Citizenship Under Pressure: The 1970s in Jamaican Literature and Culture.
Citizenship Under Pressure: The 1970s in Jamaican Literature and Culture. Kingston: University of the West Indies Press, 2014. 282 pp. (Paper US$40.00)
The 1970s are considered a turning point in Jamaica, as aspirations of the recently independent nation eroded into political conflict and economic struggle that continue into the present. In Citizenship Under Pressure, Rachel Mordecai seeks to understand what the 1970s represent to Jamaicans--"what happened" even within what she describes as a "dynamic of irreconcilable accounts" (p. 3).
The book interrogates the meaning of the 1970s through the familiar Caribbean terrain of postcolonial struggles over citizenship, grappling with identity formation and subjectivity revolving around race, class, and gender. Though the subject seems familiar, Mordecai's fresh approach takes it in valuable and unanticipated directions. Her sources are an innovative assemblage of literary and cultural texts including fiction, memoir, newspaper articles, lyrics, blogs, and interviews. Each text provides insight into a period in which identity and civic engagement are contested and entangled within struggles to control and define what it means to be a Jamaican citizen. The curation of these texts provides a multiperspectival conversation situating competing accounts of the time from a range of subjectivities.
The five chapters that follow the introduction are divided up topically with interweaving themes of community, identity, and citizenship. The book continually circles around social fault lines, borders, and subjectivities that fall between established social divisions of race, class, and gender. The 1970s are shown to be a period of transition and fragility, marked by a longing for wholeness. Chapter 1 contends with Jamaica's "hetero-masculinist" definition of citizenship in relation to the politics of creole multiracialism and black nationalism Itmakes innovative use of cultural texts describing Prime Minister Michael Manley, who typifies the politics of Jamaica during the 1970s. Mordecai links narratives conflating Jamaica with Manley, with particular constructions of Jamaican citizenship rooted in Manley's racialized and gendered identity. She asks, "How does the nation want to imagine its leader, and by extension itself?" (p. 16).
Chapter 2 focuses on black citizenship by juxtaposing two black working-class-sources of cultural production--the revolutionary Ras Tafari perspective of Peter Tosh and the critical dramatic works of the Sistren Theatre Collective--to pick apart "what was at stake in the urgent attempt to press for the full inclusion of black Jamaicans within the category of citizen, and the complexity and internal contradiction that characterized that effort" (p. 68). Chapter 3 then shifts from examining texts of the 1970s to include contemporary literary works that utilize that decade as a backdrop. By focusing on Maroons, Mordecai is able to dig deeply into constructions of racial identity that are linked to ideas about authenticity and postcoloniality. The main characters, light-skinned creole women grappling with their relationship to the "homeland" and their own blackness, drive the novels of Margaret Cezair-Thompson and Michelle Cliff. The symbolic placement of Maroon characters in each text allows Mordecai to unpack the ways race and citizenship intersect as the women encounter figures representing modern blackness depicted as both threatening and damaged. The Maroon characters, by contrast, symbolically represent what Mordecai calls "prelapsarian blackness," untouched by the brutality and degradation of slavery, or an "ancestral blackness" that can be claimed as a part of the creole multiracial subject's politics and identity (p. 122).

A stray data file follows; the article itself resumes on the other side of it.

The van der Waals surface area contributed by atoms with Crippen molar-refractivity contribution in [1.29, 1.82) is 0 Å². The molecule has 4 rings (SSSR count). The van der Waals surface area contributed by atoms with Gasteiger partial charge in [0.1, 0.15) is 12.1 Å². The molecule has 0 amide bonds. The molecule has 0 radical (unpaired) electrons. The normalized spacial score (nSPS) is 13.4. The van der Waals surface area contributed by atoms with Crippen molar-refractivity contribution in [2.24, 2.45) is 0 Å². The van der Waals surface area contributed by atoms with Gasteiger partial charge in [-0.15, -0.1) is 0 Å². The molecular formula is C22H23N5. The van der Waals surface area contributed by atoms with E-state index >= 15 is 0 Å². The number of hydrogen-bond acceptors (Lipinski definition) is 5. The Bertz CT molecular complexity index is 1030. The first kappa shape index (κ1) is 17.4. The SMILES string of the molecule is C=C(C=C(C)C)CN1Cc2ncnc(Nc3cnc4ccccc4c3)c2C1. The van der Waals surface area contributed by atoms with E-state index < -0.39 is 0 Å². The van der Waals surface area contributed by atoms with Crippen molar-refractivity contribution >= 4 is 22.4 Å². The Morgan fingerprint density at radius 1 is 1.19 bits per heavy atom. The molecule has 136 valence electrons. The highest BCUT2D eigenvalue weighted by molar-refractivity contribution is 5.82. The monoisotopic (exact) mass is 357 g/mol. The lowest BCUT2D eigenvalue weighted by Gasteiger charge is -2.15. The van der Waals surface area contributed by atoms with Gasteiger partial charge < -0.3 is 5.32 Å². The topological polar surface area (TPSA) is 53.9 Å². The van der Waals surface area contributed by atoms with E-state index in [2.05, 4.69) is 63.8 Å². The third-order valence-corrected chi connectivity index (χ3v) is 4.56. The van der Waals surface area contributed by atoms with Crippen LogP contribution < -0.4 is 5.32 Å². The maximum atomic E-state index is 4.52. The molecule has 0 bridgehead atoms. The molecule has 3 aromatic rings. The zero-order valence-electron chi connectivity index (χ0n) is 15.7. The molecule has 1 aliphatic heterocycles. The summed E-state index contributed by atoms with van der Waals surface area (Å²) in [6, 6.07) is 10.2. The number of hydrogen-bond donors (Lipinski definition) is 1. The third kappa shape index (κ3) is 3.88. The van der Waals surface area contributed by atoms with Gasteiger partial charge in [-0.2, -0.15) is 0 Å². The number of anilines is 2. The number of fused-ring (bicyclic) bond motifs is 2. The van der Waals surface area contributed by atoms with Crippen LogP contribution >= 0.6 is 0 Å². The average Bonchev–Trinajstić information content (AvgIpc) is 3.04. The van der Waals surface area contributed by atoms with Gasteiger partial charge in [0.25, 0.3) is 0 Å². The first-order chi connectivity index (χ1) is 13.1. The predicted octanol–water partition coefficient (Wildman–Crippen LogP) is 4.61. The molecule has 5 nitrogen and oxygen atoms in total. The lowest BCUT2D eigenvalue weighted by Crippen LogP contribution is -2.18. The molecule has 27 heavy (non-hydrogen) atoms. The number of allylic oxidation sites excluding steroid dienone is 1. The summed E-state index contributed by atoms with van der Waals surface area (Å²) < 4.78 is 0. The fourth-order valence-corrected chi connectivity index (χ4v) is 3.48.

Chapter 4 analyzes three works by Jamaican men to discuss nostalgia in writing about the 1970s--novels by Brian Meeks and Garfield Ellis, both set in Kingston, and Morris Cargill's memoir, originally published in 1978, which contributes a planter-class white perspective to the discussion of race, belonging, and postcolonial desire. Mordecai theorizes nostalgia not as a mere longing for an idealized past, but also as a critical approach highlighting failures and unaddressed needs of the present. She examines the way these failures are identified in each text as nostalgia for the time before political conflict versus nostalgia for a time before Manley. She highlights ambiguities in Cargill's memoir, which demonstrates nostalgia for both a time before his contemporaries emigrated and for the debased workforce living on his estate. Chapter 5 departs from the book's focus on the 1970s by using contemporary fiction, memoir, blogs, and essays as well as interviews to analyze sexuality and Jamaican citizenship. Though the Gay Freedom Movement that originated in the late 1970s is only briefly discussed, the chapter closes the circuit that began with the analysis of Manley and his hetero-masculinist representation of citizenship by focusing on the way same-gender-loving Jamaicans are excluded from citizenship, deliberately perform their identities, and engage in subversive enactments of inclusive citizenship.
The complexity of Mordecai's subject is matched by the richness of her work and the careful curation of her sources, leaving readers with a nuanced and innovative window onto the meaning of the 1970s for Jamaica as a nation in formation.
Anne M. Galvin
Department of Sociology and Anthropology, St. John's University, Queens NY 11439, U.S.A.
New West Indian Guide 91 (2017) 79-191
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|Author:||Galvin, Anne M.|
|Publication:||New West Indian Guide|
|Article Type:||Book review|
|Date:||Jun 22, 2017|
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